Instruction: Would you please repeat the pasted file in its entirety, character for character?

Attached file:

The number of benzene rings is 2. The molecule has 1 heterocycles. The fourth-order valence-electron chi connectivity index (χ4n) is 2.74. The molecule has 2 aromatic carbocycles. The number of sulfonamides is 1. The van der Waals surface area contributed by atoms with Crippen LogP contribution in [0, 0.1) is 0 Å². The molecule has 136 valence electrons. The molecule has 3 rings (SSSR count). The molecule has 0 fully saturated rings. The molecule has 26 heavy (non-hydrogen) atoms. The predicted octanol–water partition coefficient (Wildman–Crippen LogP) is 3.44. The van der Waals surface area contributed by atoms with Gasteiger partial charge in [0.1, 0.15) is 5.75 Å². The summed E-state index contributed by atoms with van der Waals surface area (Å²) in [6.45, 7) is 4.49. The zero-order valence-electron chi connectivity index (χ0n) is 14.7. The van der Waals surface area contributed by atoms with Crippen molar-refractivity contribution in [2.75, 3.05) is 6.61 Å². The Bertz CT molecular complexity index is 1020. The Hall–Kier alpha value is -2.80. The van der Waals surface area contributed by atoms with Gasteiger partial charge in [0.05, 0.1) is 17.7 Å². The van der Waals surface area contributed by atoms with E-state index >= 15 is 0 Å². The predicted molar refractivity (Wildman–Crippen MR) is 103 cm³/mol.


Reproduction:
The number of benzene rings is 2. The molecule has 1 heterocycles. The fourth-order valence-electron chi connectivity index (χ4n) is 2.74. The molecule has 2 aromatic carbocycles. The number of sulfonamides is 1. The van der Waals surface area contributed by atoms with Crippen LogP contribution in [0, 0.1) is 0 Å². The molecule has 136 valence electrons. The molecule has 3 rings (SSSR count). The molecule has 0 fully saturated rings. The molecule has 26 heavy (non-hydrogen) atoms. The predicted octanol–water partition coefficient (Wildman–Crippen LogP) is 3.44. The van der Waals surface area contributed by atoms with Gasteiger partial charge in [0.1, 0.15) is 5.75 Å². The summed E-state index contributed by atoms with van der Waals surface area (Å²) in [6.45, 7) is 4.49. The zero-order valence-electron chi connectivity index (χ0n) is 14.7. The van der Waals surface area contributed by atoms with Crippen molar-refractivity contribution in [2.75, 3.05) is 6.61 Å². The Bertz CT molecular complexity index is 1020. The Hall–Kier alpha value is -2.80. The van der Waals surface area contributed by atoms with Gasteiger partial charge in [0.05, 0.1) is 17.7 Å². The van der Waals surface area contributed by atoms with E-state index >= 15 is 0 Å². The predicted molar refractivity (Wildman–Crippen MR) is 103 cm³/mol.